For the first time in a decade, the US government has revamped its guidelines for recommended physical activity suggesting associated health benefits could be easier to achieve than previously thought.
The authors note that even a single episode of physical activity has been shown to reduce anxiety symptoms, improve cognition, and reduce blood pressure, among other things. That being said, a majority of Americans simply aren’t exercising enough.
The review found just 26 percent of men, 19 percent of women, and 20 percent of adolescents are getting enough physical activity, potentially costing them normal growth and development while increasing the risk of many chronic diseases. In the US alone, an estimated $117 billion in annual health care costs and one-tenth of early deaths are associated with a lack of exercise.
“Physical activity fosters normal growth and development and can make people feel better, function better, sleep better, and reduce the risk of many chronic diseases,” wrote the authors in the Journal of the American Medical Association.
Preschool-aged children between 3 and 5 years old should be physically active throughout the day while children and teens ages 6 through 17 should do at least an hour of moderate-to-vigorous physical activity every day.
Adults should do at least 150 to 300 minutes of moderate exercise every week, or 75 to 150 minutes of high-intensity aerobic activity that boosts endurance training such as brisk walking, running, or cycling. On two or more days a week, adults should incorporate muscle-strengthening activities into their workout regimes, such as weight lifting or resistance training.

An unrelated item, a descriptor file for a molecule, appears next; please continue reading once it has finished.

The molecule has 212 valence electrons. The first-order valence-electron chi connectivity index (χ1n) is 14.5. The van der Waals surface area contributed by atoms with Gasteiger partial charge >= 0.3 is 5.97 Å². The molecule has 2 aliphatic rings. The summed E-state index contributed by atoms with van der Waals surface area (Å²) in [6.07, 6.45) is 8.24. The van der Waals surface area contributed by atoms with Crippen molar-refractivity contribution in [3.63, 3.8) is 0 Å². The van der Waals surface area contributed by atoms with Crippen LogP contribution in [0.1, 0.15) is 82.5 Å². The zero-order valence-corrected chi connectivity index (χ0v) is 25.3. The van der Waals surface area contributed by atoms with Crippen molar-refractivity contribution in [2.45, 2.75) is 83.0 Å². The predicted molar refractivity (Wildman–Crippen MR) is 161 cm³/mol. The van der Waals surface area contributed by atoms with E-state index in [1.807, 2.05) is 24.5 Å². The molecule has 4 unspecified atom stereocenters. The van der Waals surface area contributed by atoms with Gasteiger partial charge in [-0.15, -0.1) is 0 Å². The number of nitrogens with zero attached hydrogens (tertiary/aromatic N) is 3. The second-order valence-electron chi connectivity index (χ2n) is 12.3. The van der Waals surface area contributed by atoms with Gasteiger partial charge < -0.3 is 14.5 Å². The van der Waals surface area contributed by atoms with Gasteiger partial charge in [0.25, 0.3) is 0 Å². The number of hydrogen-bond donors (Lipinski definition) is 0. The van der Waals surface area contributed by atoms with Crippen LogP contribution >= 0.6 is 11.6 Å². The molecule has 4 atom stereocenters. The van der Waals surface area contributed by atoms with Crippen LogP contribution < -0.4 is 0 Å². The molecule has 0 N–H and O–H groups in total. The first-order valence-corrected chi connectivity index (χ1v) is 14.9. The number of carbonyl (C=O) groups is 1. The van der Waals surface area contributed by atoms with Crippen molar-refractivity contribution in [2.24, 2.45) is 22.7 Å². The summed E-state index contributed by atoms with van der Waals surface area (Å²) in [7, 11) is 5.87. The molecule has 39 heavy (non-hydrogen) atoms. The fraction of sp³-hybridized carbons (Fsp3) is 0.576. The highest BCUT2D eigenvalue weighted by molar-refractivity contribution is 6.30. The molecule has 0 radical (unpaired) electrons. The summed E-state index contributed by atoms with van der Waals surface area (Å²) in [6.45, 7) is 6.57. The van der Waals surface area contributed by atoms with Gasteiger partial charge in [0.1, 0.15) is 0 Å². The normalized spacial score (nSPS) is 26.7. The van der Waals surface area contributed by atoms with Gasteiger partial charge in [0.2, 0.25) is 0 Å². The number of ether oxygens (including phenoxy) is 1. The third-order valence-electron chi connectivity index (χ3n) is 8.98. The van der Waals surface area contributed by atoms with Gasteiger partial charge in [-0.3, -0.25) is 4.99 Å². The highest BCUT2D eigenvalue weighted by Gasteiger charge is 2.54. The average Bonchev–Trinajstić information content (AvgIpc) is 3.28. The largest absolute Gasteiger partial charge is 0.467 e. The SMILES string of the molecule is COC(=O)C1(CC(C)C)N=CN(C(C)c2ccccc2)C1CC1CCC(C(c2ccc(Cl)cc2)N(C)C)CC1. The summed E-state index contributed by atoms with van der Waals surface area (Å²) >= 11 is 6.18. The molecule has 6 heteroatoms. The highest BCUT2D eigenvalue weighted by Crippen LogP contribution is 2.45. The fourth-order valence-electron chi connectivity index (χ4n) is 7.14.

Pregnant and post-partum women should do at least 150 minutes of moderate-intensity cardio a week.
Older adults should do physical activity that encompasses a variety of training by incorporating balancing work – such as lunges or walking backward – to prevent dangerous falls into their weekly workouts, alongside aerobic and muscle-strengthening activities.
Those with chronic conditions or disabilities should follow the key guidelines to the best of their ability.
“[The] recommendations emphasize that moving more and sitting less will benefit nearly everyone,” wrote the authors in the 2018 edition of the Physical Activity Guidelines for Americans. “Individuals performing the least physical activity benefit most by even [a] modest increase in moderate-to-vigorous physical activity.”
Bottom line: any workout is better than no workout.
“Adults should move more and sit less throughout the day. Some physical activity is better than none,” wrote the authors, adding that “virtually everyone benefits from increased activities” and “even short episodes of small amounts of physical activity are beneficial.”
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